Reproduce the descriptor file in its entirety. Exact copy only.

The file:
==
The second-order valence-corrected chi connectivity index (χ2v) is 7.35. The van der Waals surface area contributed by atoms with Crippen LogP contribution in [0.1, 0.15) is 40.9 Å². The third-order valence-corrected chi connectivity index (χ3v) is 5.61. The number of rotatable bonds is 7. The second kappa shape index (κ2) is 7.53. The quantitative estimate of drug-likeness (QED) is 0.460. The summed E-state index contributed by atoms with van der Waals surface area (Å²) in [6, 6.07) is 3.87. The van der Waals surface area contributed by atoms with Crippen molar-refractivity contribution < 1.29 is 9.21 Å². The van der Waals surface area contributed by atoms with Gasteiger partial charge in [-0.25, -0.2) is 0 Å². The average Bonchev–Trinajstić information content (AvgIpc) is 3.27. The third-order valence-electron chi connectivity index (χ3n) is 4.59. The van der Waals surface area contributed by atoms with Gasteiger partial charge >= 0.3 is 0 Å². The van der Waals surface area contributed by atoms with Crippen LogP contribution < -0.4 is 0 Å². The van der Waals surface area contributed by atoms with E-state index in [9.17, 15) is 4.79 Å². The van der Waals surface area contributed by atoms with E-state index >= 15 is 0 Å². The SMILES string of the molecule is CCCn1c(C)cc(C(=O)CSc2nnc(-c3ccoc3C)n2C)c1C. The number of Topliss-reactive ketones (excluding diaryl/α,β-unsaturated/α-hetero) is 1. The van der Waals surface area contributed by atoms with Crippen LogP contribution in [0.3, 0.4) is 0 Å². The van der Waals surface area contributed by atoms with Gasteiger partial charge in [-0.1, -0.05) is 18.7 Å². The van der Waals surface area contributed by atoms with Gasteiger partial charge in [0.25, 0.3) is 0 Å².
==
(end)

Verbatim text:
The second-order valence-corrected chi connectivity index (χ2v) is 7.35. The van der Waals surface area contributed by atoms with Crippen LogP contribution in [0.1, 0.15) is 40.9 Å². The third-order valence-corrected chi connectivity index (χ3v) is 5.61. The number of rotatable bonds is 7. The second kappa shape index (κ2) is 7.53. The quantitative estimate of drug-likeness (QED) is 0.460. The summed E-state index contributed by atoms with van der Waals surface area (Å²) in [6, 6.07) is 3.87. The van der Waals surface area contributed by atoms with Crippen molar-refractivity contribution < 1.29 is 9.21 Å². The van der Waals surface area contributed by atoms with Gasteiger partial charge in [-0.25, -0.2) is 0 Å². The average Bonchev–Trinajstić information content (AvgIpc) is 3.27. The third-order valence-electron chi connectivity index (χ3n) is 4.59. The van der Waals surface area contributed by atoms with Gasteiger partial charge >= 0.3 is 0 Å². The van der Waals surface area contributed by atoms with Crippen LogP contribution < -0.4 is 0 Å². The van der Waals surface area contributed by atoms with E-state index in [9.17, 15) is 4.79 Å². The van der Waals surface area contributed by atoms with E-state index >= 15 is 0 Å². The SMILES string of the molecule is CCCn1c(C)cc(C(=O)CSc2nnc(-c3ccoc3C)n2C)c1C. The number of Topliss-reactive ketones (excluding diaryl/α,β-unsaturated/α-hetero) is 1. The van der Waals surface area contributed by atoms with Crippen LogP contribution in [0.3, 0.4) is 0 Å². The van der Waals surface area contributed by atoms with Gasteiger partial charge in [-0.1, -0.05) is 18.7 Å². The van der Waals surface area contributed by atoms with Gasteiger partial charge in [0.25, 0.3) is 0 Å².